Iran: Dispute with Azerbaijan Over Polo

Rick Gladstone
Iran said Monday that it would oppose attempts by Azerbaijan to officially register polo with the United Nations as a purely indigenous sport, arguing that polo is an international game and Azerbaijan has no right to claim that it originated there. The official Islamic Republic News Agency quoted Mohammad-Ali Najafi, the head of Iran’s Cultural Heritage, Handicrafts and Tourism Organization [ICHHTO], as saying in a letter to Unesco that “Iran strongly requests the rejection” of Azerbaijan’s application to register polo — which both nations call chogan — as an entry on the Intangible Cultural Heritage of Humanity list. (*)
Iran, Afghanistan, Pakistan and India are among the countries that also have a claim on the game, the world’s oldest known competitive team sport, in which players on horseback use mallets to swat a ball through the opposing side’s goal posts. Unesco — the United Nations Educational, Scientific and Cultural Organization — will decide on Azerbaijan’s application during a meeting of its Intergovernmental Committee for the Safeguarding of the Intangible Cultural Heritage to be held in Baku, Azerbaijan, Dec. 2-7.

"The New York Times," October 28, 2013

(*) The October 28 dispatch by IRNA added:
"Meanwhile, ICHHTO Deputy Director Mehdi Hojjat said that Iran forwarded its objection to Azerbaijan application to register chogan (polo) on the list for Azerbaijan alone.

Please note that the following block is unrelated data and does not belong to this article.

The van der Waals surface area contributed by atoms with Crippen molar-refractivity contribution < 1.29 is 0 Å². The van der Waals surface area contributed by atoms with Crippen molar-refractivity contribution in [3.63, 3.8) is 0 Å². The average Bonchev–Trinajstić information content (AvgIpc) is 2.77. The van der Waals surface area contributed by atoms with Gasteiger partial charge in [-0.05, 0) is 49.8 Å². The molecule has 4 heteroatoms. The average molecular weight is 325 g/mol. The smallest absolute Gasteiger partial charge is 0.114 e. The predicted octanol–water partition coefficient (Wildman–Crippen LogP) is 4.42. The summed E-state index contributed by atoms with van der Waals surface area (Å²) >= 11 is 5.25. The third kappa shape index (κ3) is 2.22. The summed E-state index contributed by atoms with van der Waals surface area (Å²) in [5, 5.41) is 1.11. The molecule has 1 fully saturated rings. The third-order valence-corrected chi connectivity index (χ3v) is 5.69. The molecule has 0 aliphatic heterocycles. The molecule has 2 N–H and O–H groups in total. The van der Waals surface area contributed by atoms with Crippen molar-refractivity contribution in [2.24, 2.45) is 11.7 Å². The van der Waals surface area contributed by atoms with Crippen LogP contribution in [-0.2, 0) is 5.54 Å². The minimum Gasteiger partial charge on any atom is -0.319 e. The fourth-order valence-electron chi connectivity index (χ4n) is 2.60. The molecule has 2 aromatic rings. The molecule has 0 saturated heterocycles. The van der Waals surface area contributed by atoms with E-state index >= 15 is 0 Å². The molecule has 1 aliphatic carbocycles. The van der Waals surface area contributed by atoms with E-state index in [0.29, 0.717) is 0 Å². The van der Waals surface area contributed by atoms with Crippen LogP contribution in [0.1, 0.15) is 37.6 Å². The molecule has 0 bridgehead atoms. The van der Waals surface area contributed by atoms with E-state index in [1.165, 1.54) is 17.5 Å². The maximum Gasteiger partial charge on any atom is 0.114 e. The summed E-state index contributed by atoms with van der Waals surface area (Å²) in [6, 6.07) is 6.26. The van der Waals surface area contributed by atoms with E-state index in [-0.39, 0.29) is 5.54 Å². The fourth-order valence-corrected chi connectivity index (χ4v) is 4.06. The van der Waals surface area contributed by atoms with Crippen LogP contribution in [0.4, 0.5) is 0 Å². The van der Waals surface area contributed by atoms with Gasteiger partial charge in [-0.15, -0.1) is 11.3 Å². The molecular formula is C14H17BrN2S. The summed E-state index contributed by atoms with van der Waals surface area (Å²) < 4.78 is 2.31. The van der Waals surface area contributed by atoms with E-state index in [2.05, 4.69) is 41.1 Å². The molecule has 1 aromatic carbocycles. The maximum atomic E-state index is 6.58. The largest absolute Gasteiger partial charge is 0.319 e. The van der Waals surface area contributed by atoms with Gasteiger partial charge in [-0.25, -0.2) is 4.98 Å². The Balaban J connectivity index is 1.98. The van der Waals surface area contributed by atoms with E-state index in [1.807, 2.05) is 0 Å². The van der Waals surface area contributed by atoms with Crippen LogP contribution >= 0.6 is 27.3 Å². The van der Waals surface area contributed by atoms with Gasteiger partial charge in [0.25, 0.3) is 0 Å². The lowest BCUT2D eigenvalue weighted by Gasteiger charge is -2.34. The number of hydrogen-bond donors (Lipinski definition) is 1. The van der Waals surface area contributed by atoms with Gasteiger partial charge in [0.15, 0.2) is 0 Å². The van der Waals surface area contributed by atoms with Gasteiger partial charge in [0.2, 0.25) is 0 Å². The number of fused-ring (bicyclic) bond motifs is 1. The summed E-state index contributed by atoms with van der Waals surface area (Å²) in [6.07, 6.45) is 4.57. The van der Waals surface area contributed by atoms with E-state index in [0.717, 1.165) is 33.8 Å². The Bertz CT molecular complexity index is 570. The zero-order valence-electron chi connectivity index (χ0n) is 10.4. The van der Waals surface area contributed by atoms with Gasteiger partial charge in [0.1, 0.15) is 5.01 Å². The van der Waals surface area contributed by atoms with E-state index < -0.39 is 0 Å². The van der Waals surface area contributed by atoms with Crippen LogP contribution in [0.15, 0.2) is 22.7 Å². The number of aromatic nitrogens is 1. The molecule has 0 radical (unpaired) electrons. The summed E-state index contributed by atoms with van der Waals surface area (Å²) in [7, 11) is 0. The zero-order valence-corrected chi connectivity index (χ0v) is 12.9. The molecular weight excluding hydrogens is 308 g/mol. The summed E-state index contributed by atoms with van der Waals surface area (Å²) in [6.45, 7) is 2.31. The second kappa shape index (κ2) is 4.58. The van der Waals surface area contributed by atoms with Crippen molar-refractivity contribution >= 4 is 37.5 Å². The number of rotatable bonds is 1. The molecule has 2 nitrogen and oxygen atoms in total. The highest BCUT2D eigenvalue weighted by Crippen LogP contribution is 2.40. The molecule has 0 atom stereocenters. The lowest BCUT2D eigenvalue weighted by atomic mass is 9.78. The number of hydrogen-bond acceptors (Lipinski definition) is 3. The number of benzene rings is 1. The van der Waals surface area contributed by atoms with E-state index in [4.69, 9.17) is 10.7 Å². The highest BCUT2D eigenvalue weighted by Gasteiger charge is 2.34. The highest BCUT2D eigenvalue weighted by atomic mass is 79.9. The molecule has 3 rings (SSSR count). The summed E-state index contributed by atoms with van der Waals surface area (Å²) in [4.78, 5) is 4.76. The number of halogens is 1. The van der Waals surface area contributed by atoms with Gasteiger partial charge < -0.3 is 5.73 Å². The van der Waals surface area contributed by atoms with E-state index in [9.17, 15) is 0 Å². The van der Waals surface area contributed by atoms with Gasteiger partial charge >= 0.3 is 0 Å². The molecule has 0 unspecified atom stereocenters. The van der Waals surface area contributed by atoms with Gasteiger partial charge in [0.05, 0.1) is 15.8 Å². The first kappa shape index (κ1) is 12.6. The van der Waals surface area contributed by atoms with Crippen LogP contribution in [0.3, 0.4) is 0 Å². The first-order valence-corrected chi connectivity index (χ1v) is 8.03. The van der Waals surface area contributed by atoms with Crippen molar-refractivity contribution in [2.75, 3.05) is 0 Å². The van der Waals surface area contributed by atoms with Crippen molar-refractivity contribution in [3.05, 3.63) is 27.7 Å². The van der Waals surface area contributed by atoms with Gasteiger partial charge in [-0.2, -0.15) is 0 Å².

'We will tell UNESCO that the traditional game is a common element that should be not registered exclusively in the name of a single country.'
Hojjat said that Afghanistan, Pakistan, and India, along with Iran, have a claim on the game, adding that there is a consensus among all these countries that Azerbaijan does not have the right to register it for itself.
'Cultural records show that chogan has been played in Iran since ancient times. Ferdowsi in Shahnameh has made many references to this sport, and it has been portrayed in many historical miniatures,' he said.
(...) Iran also raised an objection to UNESCO’s decision in December 2012 to inscribe the performance of the tar and methods for the construction of the Iranian musical instrument on its List of the Intangible Cultural Heritage of Humanity for Azerbaijan." (italics by "Armeniaca")

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